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Re: [C++ PATCH] Fix unification of template template parameters (PRs 32565, 33943, 33965)

On Dec 17, 2007 1:36 PM, Jason Merrill <> wrote:
> Doug Gregor wrote:
> > +         /* The template parameter is something like TT<T> and the
> > +            template argument is something like X<A>.  Verify that
> > +            the template argument list of the template argument
> > +            (<T>) is compatible with the template argument list of
> > +            the template parameter (<A>).  This check is only an
> > +            initial check to determine feasibility of the
> > +            arguments; an exact check to determine whether it is
> > +            permitted to bind the template template parameter
> > +            (e.g., 'TT') to the template in the template argument
> > +            (e.g., 'X') will be handled by
> > +            template_template_parm_bindings_ok_p after all template
> > +            arguments have been deduced.  */
> In ttp25-27.C, TT<T> and X<A> are C<5> and X<5>, i.e. function
> parameter/argument, not template parameter/argument.

Yes, although the logic is the same here regardless of whether we're
checking function parameters/arguments or template

> And you're
> checking to see if the template arguments <5> of X<5> are compatible
> with the template parameter list <T t> of C<t>.  Right?

Yes, although it's just a cursory check. It's not really a complete
check (hence the addition of template_template_parm_bindings_ok_p).

> It seems to me that it would be more appropriate to unify the template
> parameter lists for TT and X, rather than one parameter list and one
> argument list.  That way we when we compare C<5> to X<5> we would first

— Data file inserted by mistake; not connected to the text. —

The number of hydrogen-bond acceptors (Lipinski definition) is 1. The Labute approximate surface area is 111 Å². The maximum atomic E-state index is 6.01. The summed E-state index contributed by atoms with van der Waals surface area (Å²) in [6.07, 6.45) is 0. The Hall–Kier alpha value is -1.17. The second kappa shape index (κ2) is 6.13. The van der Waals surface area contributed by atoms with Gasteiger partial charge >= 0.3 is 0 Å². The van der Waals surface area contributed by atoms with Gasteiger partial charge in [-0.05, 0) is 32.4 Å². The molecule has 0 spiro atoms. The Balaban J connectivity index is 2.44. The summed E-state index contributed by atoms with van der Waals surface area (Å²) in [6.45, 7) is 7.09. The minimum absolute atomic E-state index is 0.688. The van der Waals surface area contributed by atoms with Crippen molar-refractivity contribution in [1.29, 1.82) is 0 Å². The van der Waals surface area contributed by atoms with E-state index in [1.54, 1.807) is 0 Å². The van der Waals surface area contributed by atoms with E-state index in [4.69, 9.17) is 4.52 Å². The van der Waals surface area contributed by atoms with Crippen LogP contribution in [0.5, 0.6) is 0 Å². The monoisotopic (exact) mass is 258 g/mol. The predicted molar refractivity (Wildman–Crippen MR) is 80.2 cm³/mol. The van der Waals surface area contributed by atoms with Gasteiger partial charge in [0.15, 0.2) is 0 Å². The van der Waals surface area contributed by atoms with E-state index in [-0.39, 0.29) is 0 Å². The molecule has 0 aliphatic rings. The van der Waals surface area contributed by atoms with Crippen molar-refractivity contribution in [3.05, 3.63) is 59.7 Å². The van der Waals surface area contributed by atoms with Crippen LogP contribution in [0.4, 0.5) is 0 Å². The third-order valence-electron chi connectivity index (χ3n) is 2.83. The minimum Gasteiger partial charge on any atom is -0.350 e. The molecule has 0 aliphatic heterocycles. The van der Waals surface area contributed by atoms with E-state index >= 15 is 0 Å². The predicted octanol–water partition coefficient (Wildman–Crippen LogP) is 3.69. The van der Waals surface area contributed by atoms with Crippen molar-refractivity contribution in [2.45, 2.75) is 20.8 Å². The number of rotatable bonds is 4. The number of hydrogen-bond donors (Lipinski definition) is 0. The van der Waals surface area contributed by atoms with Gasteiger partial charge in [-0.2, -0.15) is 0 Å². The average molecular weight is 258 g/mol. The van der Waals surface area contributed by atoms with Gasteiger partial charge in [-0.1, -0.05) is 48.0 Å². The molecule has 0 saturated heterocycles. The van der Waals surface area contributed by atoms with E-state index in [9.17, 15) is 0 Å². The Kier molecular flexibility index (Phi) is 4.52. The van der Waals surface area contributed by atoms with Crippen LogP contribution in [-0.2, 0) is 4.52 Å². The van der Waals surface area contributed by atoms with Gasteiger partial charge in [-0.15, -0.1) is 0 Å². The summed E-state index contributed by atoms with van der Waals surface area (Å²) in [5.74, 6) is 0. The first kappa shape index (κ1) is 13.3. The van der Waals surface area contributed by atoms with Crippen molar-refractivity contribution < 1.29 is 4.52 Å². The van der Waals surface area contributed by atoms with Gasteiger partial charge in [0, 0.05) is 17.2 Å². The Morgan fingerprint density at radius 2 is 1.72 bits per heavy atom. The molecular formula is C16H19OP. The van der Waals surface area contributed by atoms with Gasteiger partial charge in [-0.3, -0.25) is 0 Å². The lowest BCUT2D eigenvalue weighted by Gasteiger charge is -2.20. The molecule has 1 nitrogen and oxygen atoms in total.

> compare C<T> to X<int> and deduce 'int' for T, so we shouldn't need
> template_template_parm_bindings_ok_p; deduction would then fail because
> we deduce 'int' from X<5> and 'long' from 5l, which don't match.

What happens if the type of a template non-type parameter is a
non-deduced context? Example:

  template<typename T> struct metafun { typedef T type; };

  template<typename T, template<typename metafun<T>::type> class C>
  void f(C<5>, T);

  template<int N> struct X {};
  void g() {
    f(X<5>(), 5);

Now, we can't actually deduce the type 'T' from C's only template
parameter, so we're still stuck waiting until we've deduced 'T' before
we can check whether 'C' can be bound to 'X'. In this case it can (the
example is well-formed), but specialize metafun like so and the
example becomes ill-formed:

  template<> struct metafun<int> { typedef long type; };

So it seems like we still need template_template_parm_bindings_ok_p,
since we need to revisit the C --> X binding after we've deduced 'T'
from the second template type argument and substituted it into the
template parameter list of 'C'.  The code we have now to deal with
non-deduced types of template non-type parameters doesn't look into at
template parameter lists of template template parameters.

> This seems like a hole in the standard that ought to become a core
> issue: the standard doesn't say that you can deduce a type from a
> non-type template parameter of a template template argument, nor does it
> say that it is a nondeduced context.  I think this example is a strong
> argument for doing the deduction.

Well, [temp.deduct]p12 says that one cannot deduce template arguments
from any constructs not listed, so it's clear that it is not deduced.
I'm not particularly motivated by this example, but the extension
seems like a reasonable one. Actually, here's an interesting hack you
could do with this extension:

  template<typename> struct Weird;

  template<typename T, T Value, template<T> class C>
  struct Weird<C<Value> > {
    // I have a template template parameter C and I know it's argument
type... now what?

So, I think this lets you do a better job at tearing part templates
that you don't know about, since it side-steps the prohibition on
deducing template type parameters from non-type template arguments

> Could you combine ttp25-27.C into one test?  I think that would be clearer.

Sure, I can do that. I'll also add in a few variants of the
non-deduced case above.

  - Doug

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